Latest: Singapore single mother awaits death row in Malaysia for drug trafficking. On the pretext of a business trip to China, Iqah was handed a suitcase containing heroin arranged by her Nigerian boyfriend and was arrested by Malaysian Immigration. A campaign is underway to raise funds for the appeal. To find out more, read

We have also heard that since Vui Kong's appeal started, there has been an unofficial stay of execution for all prisoners on death row in Changi Prison, pending the decision of the court on Yong's case. As the case has been dismissed by the Court of Appeal, we anticipate a Changi gallows bloodbath in a scale not seen since the Pulau Senang uprising in 1965 when 18 men were convicted of murder and hanged in a single Friday morning.

Singapore, which routinely persecute dissenters and critics, continue to hang young drug runners while at the same time work closely with Burmese military generals, and has invested billions in business ties with Burma, one of the biggest heroin manufacturing countries the world.

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If you know someone who's charged in a capital case, received the death sentence, or is on death row in Singapore and if you have have your side of the story to tell, contact us at sgdeathpenalty [at] gmail.com


Tuesday, April 5, 2011

JOINT STATEMENT BY THINK CENTRE AND SINGAPORE ANTI-DEATH PENALTY CAMPAIGN ON YONG VUI KONG’S APPEAL VERDICT


The Think Centre and the Singapore Anti-Death Penalty Campaign find the verdict announced by Singapore’s Court of Appeal highly disappointing. We also find it daunting that the President of Singapore has no apparent right to decide against the advice of the Cabinet regarding the granting of clemency appeals.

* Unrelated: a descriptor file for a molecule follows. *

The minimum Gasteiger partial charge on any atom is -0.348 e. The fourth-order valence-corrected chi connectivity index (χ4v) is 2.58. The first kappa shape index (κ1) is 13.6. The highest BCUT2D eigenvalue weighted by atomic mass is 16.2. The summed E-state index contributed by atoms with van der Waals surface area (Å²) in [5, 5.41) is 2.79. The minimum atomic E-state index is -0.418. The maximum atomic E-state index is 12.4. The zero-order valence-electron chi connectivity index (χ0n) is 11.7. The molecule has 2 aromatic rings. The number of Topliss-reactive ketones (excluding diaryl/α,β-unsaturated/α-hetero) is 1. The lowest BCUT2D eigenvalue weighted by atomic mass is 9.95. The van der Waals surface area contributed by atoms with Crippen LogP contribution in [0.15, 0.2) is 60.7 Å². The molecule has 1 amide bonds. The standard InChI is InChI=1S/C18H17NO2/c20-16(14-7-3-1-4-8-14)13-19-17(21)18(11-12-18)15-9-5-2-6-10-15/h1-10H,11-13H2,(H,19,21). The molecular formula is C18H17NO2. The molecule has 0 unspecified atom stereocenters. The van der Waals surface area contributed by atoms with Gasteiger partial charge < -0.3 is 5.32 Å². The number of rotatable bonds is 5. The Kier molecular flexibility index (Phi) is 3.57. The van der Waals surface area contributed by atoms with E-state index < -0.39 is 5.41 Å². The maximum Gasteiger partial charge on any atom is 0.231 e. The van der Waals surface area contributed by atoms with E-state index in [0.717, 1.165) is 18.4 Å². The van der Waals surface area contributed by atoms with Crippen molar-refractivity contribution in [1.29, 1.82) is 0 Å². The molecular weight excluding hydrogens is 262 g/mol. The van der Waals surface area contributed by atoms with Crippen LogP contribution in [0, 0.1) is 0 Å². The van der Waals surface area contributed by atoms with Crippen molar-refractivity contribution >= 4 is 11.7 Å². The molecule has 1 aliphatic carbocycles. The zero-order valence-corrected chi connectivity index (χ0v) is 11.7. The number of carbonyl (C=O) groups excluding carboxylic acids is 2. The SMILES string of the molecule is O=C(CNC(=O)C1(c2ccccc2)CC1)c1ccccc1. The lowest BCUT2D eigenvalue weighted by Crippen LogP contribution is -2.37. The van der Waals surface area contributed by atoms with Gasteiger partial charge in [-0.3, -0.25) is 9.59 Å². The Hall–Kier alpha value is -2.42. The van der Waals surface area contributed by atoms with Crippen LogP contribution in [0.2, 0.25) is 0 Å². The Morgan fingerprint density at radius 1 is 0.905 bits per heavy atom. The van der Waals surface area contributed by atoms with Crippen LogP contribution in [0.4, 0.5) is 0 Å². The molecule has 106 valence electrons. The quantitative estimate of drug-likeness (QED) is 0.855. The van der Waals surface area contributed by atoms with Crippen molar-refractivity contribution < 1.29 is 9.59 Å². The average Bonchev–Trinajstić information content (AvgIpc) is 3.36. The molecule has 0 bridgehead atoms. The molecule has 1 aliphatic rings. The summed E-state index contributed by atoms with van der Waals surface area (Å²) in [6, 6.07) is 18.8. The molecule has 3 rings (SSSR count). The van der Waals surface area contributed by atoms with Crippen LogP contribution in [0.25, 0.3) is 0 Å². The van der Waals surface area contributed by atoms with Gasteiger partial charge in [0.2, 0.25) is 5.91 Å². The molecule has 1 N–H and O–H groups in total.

There is no value in the state execution of Yong Vui Kong. The reason that there are still drug mules carrying drugs into our country proves that the Mandatory Death Penalty (MDP) has failed to serve as a deterrent. While drug mules are being hanged, the masterminds of such drug syndicates get away scot free.

The government of Singapore actively advocates for chances to be given to former convicts and to help them rejoin the society under the Yellow Ribbon Project. We do not see how it cannot be extended to Vui Kong and the rest of the drug mules who are mostly marginalised youths who were led astray.

The Singapore government should listen to the call from its young citizens and the people in the world who are moving towards more humane ways to deal with non-violent crimes rather than imposing mandatory death penalty for drug mules. The UN General Assembly has called on member states to establish a moratorium on executions as a step towards the abolition of the death penalty. A total of 109 countries voted in favour of the resolution, while 35 countries voted against and 41 abstained. (UNGA 21 December 2010).

We call on the government to declare an immediate moratorium on all death sentences and to commute Yong Vui Kong’s sentence.

Contact Persons:
Sinapan Samydorai (Think Centre)
thinkcentre@hotmail.com
http://www.thinkcentre.org

Rachel Zeng (SADPC)
sgdeathpenalty@gmail.com
http://sgdeathpenalty.blogspot.com/

2 comments:

  1. Just a small technicality here. It is the Parliament that passes the laws, not the Government. But given that the PAP so dominant in the Parliament, there isn't really a difference.

    The slew of recent cases on the Mandatory Death Penalty is ample proof that the PAP is out of touch with its people, at least towards the people who not socially apathetic.

    Another thing that really irks me is the lack of clear separation of powers. If the Government and the Parliament are really one in cahoots, then at least the Judiciary should serve as a check to abuse of Government (Executive) Powers.

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